As a result, the country has seen food insecurity and rising poverty. Although China has sent humanitarian aid to the country, it has not specified which people will receive it. Moreover, humanitarian aid is not a substitute for cross-border trade.
Military first policy
The Military First Policy in North Korea is a strategy that gives Kim Jong-il control over the different organs of the government, its defense forces, and other national issues. It has been criticized for granting the military too much power and influence, which has led to a number of misconceptions. Although the military’s power has increased under this strategy, the overall control of the regime has remained the same.
Although Pyongyang largely developed its nuclear program on its own, it did receive some external assistance over the years. In the late 1950s and 1960s, Moscow provided help in developing a nuclear research reactor. It also provided light-water reactors and some nuclear fuel. In the 1970s, China and North Korea cooperated on defense and ballistic missiles, and they exchanged scientific researchers with their North Korean counterparts.
The military’s role in North Korea’s political life has always been central to the Kim regime. Its role has grown steadily under the Kim dynasty. The military is a pillar of the state, and Pyongyang believes that it is the only way to guarantee its national survival.
The military has been elevated to the highest level in the country. The military is given priority in state affairs, and is given a high priority in allocation of resources. The military is also given a strong voice in government and informing foreign policy. That can lead to hostile rhetoric toward South Korea.
Elections in north korea
Polls were opened on time, and community groups ensured the voting process was smooth. Reserve forces surrounded polling places, and voters were allowed to vote in groups of two or three. The election results were tallied at a central location. In the communist country, elections are held every five years.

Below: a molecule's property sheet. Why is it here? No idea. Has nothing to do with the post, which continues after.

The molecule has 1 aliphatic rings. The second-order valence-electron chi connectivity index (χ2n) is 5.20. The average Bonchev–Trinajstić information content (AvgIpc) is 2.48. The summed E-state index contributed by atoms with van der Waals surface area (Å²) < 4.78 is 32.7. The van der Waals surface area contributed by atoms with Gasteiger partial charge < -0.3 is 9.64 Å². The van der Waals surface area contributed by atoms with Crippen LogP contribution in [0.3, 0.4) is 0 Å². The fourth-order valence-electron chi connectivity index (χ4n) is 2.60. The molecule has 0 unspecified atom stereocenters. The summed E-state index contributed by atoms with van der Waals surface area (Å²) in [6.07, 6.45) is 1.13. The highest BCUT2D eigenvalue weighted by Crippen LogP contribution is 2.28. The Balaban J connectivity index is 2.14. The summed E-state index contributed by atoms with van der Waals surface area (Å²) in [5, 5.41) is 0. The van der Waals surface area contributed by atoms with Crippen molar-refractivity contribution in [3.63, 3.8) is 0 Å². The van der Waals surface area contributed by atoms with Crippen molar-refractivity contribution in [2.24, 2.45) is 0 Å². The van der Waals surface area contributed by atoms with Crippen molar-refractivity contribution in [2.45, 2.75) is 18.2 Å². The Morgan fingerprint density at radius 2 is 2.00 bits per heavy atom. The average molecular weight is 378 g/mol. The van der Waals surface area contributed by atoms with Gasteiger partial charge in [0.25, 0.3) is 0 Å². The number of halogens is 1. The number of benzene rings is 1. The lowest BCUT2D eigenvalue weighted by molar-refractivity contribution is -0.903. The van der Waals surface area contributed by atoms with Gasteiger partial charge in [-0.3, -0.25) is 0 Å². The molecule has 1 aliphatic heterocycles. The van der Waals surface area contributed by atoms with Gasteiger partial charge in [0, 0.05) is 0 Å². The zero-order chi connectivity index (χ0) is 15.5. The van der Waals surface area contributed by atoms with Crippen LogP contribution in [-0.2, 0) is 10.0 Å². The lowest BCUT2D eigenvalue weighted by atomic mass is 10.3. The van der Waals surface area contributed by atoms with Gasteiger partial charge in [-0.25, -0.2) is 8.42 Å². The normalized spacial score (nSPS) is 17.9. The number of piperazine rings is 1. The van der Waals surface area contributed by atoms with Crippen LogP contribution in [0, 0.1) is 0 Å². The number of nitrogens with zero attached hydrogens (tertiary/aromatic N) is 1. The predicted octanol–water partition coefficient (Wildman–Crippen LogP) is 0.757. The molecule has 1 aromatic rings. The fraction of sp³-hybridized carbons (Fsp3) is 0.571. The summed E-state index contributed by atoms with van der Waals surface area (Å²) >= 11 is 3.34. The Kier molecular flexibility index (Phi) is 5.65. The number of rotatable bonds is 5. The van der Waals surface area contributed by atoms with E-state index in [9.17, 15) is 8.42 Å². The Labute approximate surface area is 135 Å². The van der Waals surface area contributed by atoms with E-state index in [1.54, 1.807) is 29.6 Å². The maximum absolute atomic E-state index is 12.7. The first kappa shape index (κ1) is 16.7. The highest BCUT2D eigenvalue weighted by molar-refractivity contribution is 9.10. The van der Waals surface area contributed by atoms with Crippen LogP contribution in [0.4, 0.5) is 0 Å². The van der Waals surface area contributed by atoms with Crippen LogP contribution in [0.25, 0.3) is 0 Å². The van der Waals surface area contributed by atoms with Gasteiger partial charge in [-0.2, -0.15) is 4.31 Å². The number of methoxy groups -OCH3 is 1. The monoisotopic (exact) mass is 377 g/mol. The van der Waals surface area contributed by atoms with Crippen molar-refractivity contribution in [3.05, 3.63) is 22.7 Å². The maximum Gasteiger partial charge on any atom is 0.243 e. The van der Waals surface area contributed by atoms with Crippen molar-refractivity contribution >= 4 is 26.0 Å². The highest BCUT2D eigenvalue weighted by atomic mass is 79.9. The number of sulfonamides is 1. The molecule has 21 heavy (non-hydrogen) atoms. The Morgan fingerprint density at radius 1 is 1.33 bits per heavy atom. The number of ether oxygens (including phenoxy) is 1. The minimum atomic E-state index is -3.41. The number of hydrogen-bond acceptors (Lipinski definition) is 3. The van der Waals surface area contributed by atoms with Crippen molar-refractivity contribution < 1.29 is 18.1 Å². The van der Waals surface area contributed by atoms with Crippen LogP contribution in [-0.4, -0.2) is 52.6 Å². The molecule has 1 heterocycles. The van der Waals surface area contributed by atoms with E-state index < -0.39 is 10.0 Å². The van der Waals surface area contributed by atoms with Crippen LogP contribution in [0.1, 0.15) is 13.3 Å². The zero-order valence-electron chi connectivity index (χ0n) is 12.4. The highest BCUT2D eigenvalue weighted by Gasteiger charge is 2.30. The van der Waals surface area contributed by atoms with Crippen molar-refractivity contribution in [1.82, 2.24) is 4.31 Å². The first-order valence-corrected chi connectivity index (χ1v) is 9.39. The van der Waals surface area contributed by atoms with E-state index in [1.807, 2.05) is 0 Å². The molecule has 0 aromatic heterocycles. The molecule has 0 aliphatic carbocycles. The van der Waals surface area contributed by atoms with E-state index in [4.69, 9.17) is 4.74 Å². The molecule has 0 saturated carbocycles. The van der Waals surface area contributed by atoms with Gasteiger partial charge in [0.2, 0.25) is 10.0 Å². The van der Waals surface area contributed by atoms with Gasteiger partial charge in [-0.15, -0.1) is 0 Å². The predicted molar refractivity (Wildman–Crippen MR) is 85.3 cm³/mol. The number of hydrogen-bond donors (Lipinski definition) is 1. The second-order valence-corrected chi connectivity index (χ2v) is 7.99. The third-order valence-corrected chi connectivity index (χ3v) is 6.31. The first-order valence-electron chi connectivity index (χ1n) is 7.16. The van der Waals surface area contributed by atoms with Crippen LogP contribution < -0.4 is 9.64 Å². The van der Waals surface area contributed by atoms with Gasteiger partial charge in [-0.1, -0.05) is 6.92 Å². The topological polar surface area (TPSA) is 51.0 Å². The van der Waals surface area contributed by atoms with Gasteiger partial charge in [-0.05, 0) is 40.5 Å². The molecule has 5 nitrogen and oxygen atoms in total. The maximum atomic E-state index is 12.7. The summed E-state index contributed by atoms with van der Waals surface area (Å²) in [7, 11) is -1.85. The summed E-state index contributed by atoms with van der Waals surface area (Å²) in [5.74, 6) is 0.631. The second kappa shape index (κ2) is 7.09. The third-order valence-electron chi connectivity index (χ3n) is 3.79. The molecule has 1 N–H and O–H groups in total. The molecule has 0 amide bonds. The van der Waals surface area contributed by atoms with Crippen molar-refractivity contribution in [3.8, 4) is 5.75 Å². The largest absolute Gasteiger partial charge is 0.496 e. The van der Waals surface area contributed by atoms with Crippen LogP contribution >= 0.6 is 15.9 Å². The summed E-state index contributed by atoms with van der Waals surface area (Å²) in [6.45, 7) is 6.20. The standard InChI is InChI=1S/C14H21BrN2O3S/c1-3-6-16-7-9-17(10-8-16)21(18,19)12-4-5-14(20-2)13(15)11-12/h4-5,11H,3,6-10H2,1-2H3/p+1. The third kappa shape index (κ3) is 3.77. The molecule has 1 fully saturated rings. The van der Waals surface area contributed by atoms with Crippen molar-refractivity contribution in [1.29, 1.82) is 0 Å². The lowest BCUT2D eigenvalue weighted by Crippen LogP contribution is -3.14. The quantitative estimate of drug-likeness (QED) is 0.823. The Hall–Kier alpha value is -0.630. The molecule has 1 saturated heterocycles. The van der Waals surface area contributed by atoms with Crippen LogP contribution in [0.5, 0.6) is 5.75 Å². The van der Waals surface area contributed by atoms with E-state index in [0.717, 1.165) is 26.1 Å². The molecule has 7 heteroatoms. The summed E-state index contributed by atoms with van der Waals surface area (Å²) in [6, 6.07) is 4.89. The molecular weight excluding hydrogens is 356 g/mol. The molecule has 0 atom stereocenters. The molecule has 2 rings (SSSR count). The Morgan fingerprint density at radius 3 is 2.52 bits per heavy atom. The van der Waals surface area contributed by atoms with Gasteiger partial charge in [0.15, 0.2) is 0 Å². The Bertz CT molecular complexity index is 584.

Elections in North Korea are not competitive, since the country’s government passes all major policies and proposals through its Supreme People’s Assembly without debate and without modification. However, it will be interesting to see the results of next year’s elections in North Korea and compare them to those of the past.
While the formal economy is still tightly controlled, Kim Jong-un is shifting toward a more market-oriented economy. The country has removed a number of restrictions on black markets, but restrictions still remain. There are agricultural collectives in North Korea that sell surplus crops privately. There are also personal connections in the economy, with children of high-level officials running foreign trading firms.
While elections in North Korea are non-competitive, there are also some democratic elements that exist. The North Korean government is essentially a dictatorship. While the Supreme People’s Assembly meets only once or twice a year, all decisions are unanimously approved. However, North Korea lacks transparency and accountability to the public. Information about the country’s state institutions is tightly controlled for both internal and external audiences.
Corruption in north korea
Corruption is an important feature of North Korea’s communist economy. In the absence of it, the country’s people would not have been able to survive, and this has led to a widespread culture of corruption. Corruption in the North Korean economy takes several forms, with bribery being the most common form. Corruption can also take the form of embezzlement, where officials use public funds for their own personal gain.
Even before Kim Jong-un took power, the number of moneyed elites was growing. These people, known as donju, facilitate trade in black markets. The government has eased restrictions on these black markets in recent years, allowing agricultural collectives to sell surplus crops privately. In addition, personal connections run deep across the economy. In some cases, children of high-ranking officials run foreign trading firms.
Corruption in the North Korean economy is one of the biggest problems facing the country. The country has failed to realize its juche ideology because of its inherent corruption. After it lost its strongest ally in the Soviet Union, corruption began to permeate every level of society. As a result, the official rationing system collapsed in 1994, leading to a breakdown of law and order. The failure of the rationing system also weakened the party’s ability to protect the people’s loyalty.
Corruption in the north korean communist economy affects every aspect of life in North Korea. The country relies on foreigners for investment and food assistance. As a result, it’s crucial to curb corruption in the North.